Shakedown by Terrance Dicks


The Sontarans have discovered a weakness that could mean defeat for the Rutans. A lone Rutan is making his way across the cosmos to warn his people. Meanwhile the Doctor and his friends are spread across various planets to try and find and help it.

Shakedown is the legendary Terrance Dicks’ novelisation of his screenplay for the nineties Doctor Who spin-off video Shakedown: Return of the Sontarans. For the novel he has book-ended the adventures aboard the solar yacht Tiger Moth with a wider story for the TARDIS crew.

Of the selection of books reprinted for the Monster Collection, this is probably the one most unfamiliar for viewers of the rebooted television series. The Seventh Doctor as he appeared in the Virgin New Adventures is a far cry from the fun-seeking explorer that the Eleventh Doctor is. Here he is meddling in the fate of entire species, prolonging the Sontaron/Rutan war so that the former don’t turn their war machine on other species and dominate the galaxy. He sends his companions on missions, selecting them for their skill-sets and it feels more like they are assets rather than friends.

Like all Terrance Dicks books, this is brilliant. Roz and Chris are tracking Karne the Rutan on the planet Megarra, and Dicks describes this alien world with particular relish. Megacity is a rich mining colony where life is cheap and there’s danger everywhere. We get many old Doctor Who species living in the city together too, in a kind of bigger Star Wars cantina that couldn’t have been achieved on the television series.

Meanwhile Benny is investigating on the planet Sentarion, where the indigenous insect-like population are proving a hindrance. There are some nice digs at religion here, and the priveleged place it holds in societies, where it can’t be questioned or even discussed without offence.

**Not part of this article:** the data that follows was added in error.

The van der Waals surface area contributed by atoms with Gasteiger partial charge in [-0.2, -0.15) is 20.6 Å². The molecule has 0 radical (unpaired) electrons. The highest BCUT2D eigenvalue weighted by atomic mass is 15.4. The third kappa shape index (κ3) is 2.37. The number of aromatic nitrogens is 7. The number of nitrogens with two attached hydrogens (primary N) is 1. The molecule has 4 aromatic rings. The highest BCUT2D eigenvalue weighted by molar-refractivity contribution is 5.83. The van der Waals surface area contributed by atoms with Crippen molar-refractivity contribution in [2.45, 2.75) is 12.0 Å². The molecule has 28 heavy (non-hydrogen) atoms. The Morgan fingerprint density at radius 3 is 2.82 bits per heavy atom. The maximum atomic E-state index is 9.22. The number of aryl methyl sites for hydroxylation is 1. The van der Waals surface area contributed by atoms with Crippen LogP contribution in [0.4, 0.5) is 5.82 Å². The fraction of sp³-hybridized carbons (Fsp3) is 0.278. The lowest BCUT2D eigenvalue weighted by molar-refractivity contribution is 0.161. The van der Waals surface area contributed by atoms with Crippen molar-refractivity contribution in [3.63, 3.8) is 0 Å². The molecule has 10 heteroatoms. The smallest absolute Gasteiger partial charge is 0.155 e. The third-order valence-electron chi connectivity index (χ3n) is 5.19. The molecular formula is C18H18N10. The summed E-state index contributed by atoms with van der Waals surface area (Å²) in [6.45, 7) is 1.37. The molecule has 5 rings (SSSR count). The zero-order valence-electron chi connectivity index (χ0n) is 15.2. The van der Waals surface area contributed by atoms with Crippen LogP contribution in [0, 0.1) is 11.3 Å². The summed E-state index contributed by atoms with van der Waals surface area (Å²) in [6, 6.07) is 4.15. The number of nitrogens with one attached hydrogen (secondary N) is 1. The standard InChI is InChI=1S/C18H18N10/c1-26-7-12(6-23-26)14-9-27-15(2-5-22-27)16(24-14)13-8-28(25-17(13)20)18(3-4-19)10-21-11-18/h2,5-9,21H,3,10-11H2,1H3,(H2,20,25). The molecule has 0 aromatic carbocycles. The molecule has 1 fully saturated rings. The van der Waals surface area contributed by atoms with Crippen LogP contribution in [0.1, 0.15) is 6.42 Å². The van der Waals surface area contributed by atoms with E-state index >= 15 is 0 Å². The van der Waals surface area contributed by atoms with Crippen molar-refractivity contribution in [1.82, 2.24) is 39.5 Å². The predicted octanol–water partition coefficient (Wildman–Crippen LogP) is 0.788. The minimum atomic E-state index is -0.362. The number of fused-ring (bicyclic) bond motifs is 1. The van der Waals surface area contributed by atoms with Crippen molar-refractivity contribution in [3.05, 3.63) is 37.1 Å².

Book Two is a straight adaptation of the Shakedown: Return of the Sontarans screenplay. The crew of the Tiger Moth are on a shakedown voyage, when they are boarded by Sontarans trying to capture their shape-shifting Rutan stowaway. Some of the crew are played by Doctor Who luminaries Sophie Aldred and Carole-Ann Ford, so it’s probably as well that the Doctor doesn’t meet any of them.

Watching the video again for the first time since buying back in 1994, it’s quite hard to see why I liked it so much when I bought it twenty years ago. I was at secondary school, and I remember showing it to a couple of mates. The main thing we took away was the way the Sontaran Steg keeps saying ‘sexual pair-bonding’, and we briefly adopted it as a catchphrase, with the voice and everything. Although, viewing it now it’s clear we had exaggerated it massively over time. Sophie Aldred is the best thing about it, and Terrance Dicks seems to agree, describing her as ‘luscious’ twice in short succession.


Novelisations by the original screenwriter give insight into how they originally envisaged the story, and as such Kurt especially comes across a lot better in this book. A grizzled space-smuggler in the Han Solo mold, Brian Croucher doesn’t live up to what Dicks has described in prose. In the film he and the Sontaran Vorn seemingly competing to out-cockney one another.

The wider plot of the Rutan spy is a creation for the novel rather than the film, but fits seamlessly with the existing story. Dicks finds humour in the literal-minded and unimaginative Sontaran troopers, which Steven Moffat would later pick up and mine to great effect with  the character of Strax.


Order Shakedown from Amazon:

Doctor Who: Shakedown: The Monster Collection Edition

On Kindle:

Doctor Who: Shakedown: The Monster Collection Edition


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